TDR: The Drama Review 44.1 (2000) 49-55
[Access article in PDF]
Hijikata Tatsumi: Plucking off the Darkness of the Flesh
an interview by Shibusawa Tatsuhiko
Hijikata Tatsumi: The Words of Butoh
SHIBUSAWA: Your "dance of darkness" [ankoku buyo] is a philosophical statement of sorts, isn't it? When you read poetry or look at paintings, you're likely to say, "This is butoh." Does that mean that anything at all can be butoh?
HIJIKATA: That's right. After all, since ancient times solemn ceremonies have gone smoothly only with the help of dance. Paintings, too, are created by human beings and reveal their ultimate "butoh quality" [butoh-sei]. Really, it can be seen by anyone. But people stick to their own little world, their own particular genre and lose sight of it. Lots of people are now calling for an end to genres, but if they would just apply the idea of "butoh quality" to everything, the problem would be totally resolved.
SHIBUSAWA: It's a very basic problem that everyone seems to be forgetting about.
HIJIKATA: They forget it, then wallow in the indiscriminate use of the word [End Page 49] "body." And in their works I can see devices to use the body for some actions. When I listen to people who express themselves through words talk about the "body," I'd have to say offhand there's not much that I can do for them. Butoh dancers have got to position their bodies so that no one is able to guess their next movement.
SHIBUSAWA: What do you mean by "use the body for some actions"?
HIJIKATA: It's what you see in Happenings or in the current shingeki [new theatre], 1 where the body is used as a kind of triggering device, which I find pretty questionable. And recently we again have those old-style health expositions, showing pictures of sick people and body parts. It's a way of romanticizing strangeness.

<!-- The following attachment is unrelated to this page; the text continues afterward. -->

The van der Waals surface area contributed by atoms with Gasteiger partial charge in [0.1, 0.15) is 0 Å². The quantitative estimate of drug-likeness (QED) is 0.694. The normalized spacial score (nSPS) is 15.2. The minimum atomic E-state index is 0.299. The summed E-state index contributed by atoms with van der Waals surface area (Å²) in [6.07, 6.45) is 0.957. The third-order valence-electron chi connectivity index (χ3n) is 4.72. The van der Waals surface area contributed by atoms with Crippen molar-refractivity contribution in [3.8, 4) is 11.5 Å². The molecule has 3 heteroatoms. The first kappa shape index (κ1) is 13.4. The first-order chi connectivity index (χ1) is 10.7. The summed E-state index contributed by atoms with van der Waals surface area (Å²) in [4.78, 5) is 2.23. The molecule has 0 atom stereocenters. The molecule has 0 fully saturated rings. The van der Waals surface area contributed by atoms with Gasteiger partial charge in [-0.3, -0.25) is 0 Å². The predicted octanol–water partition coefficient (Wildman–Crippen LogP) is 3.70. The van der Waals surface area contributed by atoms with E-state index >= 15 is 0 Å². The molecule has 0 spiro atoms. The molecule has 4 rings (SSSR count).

SHIBUSAWA: Why is it that traditional aspects of Japanese culture immediately tend to be romanticized?
HIJIKATA: Look at kabuki-style dance [Nihon-buyo]. It's dance puffed up with silk wadding. That kind of dance is completely cut off from the sacred domain where form consists only of shouts and cries. No one could teach me a dance like that of the sacred domain. As for Happenings, I don't like them because they lack precision. The participants claim to be precise but they aren't. Because there's no terror in what they do.
My father used to recite old ballad-dramas [gidayu], which he was lousy at, and beat my mother. To my child's eyes, he seemed to be measuring the length of each step he took before hitting her. Now that truly was terror. And, in effect, I played the role of a child actor in it, with the neighborhood watching from a distance. When my mom ran outside, the neighbors would comment on the pattern of her kimono. I played a serious part in things like this for 10 years.
SHIBUSAWA: Now, that was a real happening...
HIJIKATA: Yes, that really was a happening. And because of that experience I was, for a long time, unable to stage dance performances. Talking about my childhood makes me wonder what the world of a child really is. I don't think I've ever performed a children's dance that could be called childish or childlike. Even when it came to playthings, I'd do things like biting the toilet. I can't say why... I also used to slice at the water in the water jar with a sickle because I liked looking at the fissures I had made. Or I'd fiercely breathe in and out, making my body into a bellows. Any adults around would get nervous looking at me. Why on earth did I used to get so frenzied? It was probably because of living in the freezing north country of Tohoku, where it was so cold that when you...